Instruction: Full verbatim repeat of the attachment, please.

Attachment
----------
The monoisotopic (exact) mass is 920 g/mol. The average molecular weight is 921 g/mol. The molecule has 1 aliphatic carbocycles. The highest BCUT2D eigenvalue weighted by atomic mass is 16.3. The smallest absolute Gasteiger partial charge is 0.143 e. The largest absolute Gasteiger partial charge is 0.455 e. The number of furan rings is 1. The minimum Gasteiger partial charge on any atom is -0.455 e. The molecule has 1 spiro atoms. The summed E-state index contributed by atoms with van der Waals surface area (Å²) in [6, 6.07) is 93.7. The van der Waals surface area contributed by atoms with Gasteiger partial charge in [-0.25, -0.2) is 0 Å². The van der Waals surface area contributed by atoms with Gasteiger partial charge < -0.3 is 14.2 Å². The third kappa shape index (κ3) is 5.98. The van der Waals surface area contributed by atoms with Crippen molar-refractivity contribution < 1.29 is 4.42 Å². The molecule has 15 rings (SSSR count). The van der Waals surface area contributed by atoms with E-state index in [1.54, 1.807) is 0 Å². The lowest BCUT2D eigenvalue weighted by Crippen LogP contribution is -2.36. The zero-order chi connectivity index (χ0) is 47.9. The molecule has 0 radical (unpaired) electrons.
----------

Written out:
The monoisotopic (exact) mass is 920 g/mol. The average molecular weight is 921 g/mol. The molecule has 1 aliphatic carbocycles. The highest BCUT2D eigenvalue weighted by atomic mass is 16.3. The smallest absolute Gasteiger partial charge is 0.143 e. The largest absolute Gasteiger partial charge is 0.455 e. The number of furan rings is 1. The minimum Gasteiger partial charge on any atom is -0.455 e. The molecule has 1 spiro atoms. The summed E-state index contributed by atoms with van der Waals surface area (Å²) in [6, 6.07) is 93.7. The van der Waals surface area contributed by atoms with Gasteiger partial charge in [-0.25, -0.2) is 0 Å². The van der Waals surface area contributed by atoms with Gasteiger partial charge < -0.3 is 14.2 Å². The third kappa shape index (κ3) is 5.98. The van der Waals surface area contributed by atoms with Crippen molar-refractivity contribution < 1.29 is 4.42 Å². The molecule has 15 rings (SSSR count). The van der Waals surface area contributed by atoms with E-state index in [1.54, 1.807) is 0 Å². The lowest BCUT2D eigenvalue weighted by Crippen LogP contribution is -2.36. The zero-order chi connectivity index (χ0) is 47.9. The molecule has 0 radical (unpaired) electrons.